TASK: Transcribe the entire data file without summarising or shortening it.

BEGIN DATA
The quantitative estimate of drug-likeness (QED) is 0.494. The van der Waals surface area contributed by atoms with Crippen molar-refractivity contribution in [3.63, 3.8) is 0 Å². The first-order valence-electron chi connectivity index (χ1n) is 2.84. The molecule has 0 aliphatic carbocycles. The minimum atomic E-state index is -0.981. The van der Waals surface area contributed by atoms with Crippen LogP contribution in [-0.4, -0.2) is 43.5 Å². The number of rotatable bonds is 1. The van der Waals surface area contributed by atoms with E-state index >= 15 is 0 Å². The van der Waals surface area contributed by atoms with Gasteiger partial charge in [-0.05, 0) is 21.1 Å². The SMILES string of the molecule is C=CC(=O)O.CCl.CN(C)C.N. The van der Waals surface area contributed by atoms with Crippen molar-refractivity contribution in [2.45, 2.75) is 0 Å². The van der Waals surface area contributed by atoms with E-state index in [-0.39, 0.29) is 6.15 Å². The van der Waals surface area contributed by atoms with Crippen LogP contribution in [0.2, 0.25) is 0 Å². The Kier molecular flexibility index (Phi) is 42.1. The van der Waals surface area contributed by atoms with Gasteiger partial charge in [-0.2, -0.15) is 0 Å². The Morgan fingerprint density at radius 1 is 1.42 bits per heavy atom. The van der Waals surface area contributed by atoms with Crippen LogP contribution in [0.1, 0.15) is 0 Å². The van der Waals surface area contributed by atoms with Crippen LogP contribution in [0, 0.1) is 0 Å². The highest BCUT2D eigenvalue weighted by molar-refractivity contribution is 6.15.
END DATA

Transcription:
The quantitative estimate of drug-likeness (QED) is 0.494. The van der Waals surface area contributed by atoms with Crippen molar-refractivity contribution in [3.63, 3.8) is 0 Å². The first-order valence-electron chi connectivity index (χ1n) is 2.84. The molecule has 0 aliphatic carbocycles. The minimum atomic E-state index is -0.981. The van der Waals surface area contributed by atoms with Crippen LogP contribution in [-0.4, -0.2) is 43.5 Å². The number of rotatable bonds is 1. The van der Waals surface area contributed by atoms with E-state index >= 15 is 0 Å². The van der Waals surface area contributed by atoms with Gasteiger partial charge in [-0.05, 0) is 21.1 Å². The SMILES string of the molecule is C=CC(=O)O.CCl.CN(C)C.N. The van der Waals surface area contributed by atoms with Crippen molar-refractivity contribution in [2.45, 2.75) is 0 Å². The van der Waals surface area contributed by atoms with E-state index in [-0.39, 0.29) is 6.15 Å². The van der Waals surface area contributed by atoms with Crippen LogP contribution in [0.2, 0.25) is 0 Å². The Kier molecular flexibility index (Phi) is 42.1. The van der Waals surface area contributed by atoms with Gasteiger partial charge in [-0.2, -0.15) is 0 Å². The Morgan fingerprint density at radius 1 is 1.42 bits per heavy atom. The van der Waals surface area contributed by atoms with Crippen LogP contribution in [0.1, 0.15) is 0 Å². The van der Waals surface area contributed by atoms with Crippen LogP contribution in [0, 0.1) is 0 Å². The highest BCUT2D eigenvalue weighted by molar-refractivity contribution is 6.15.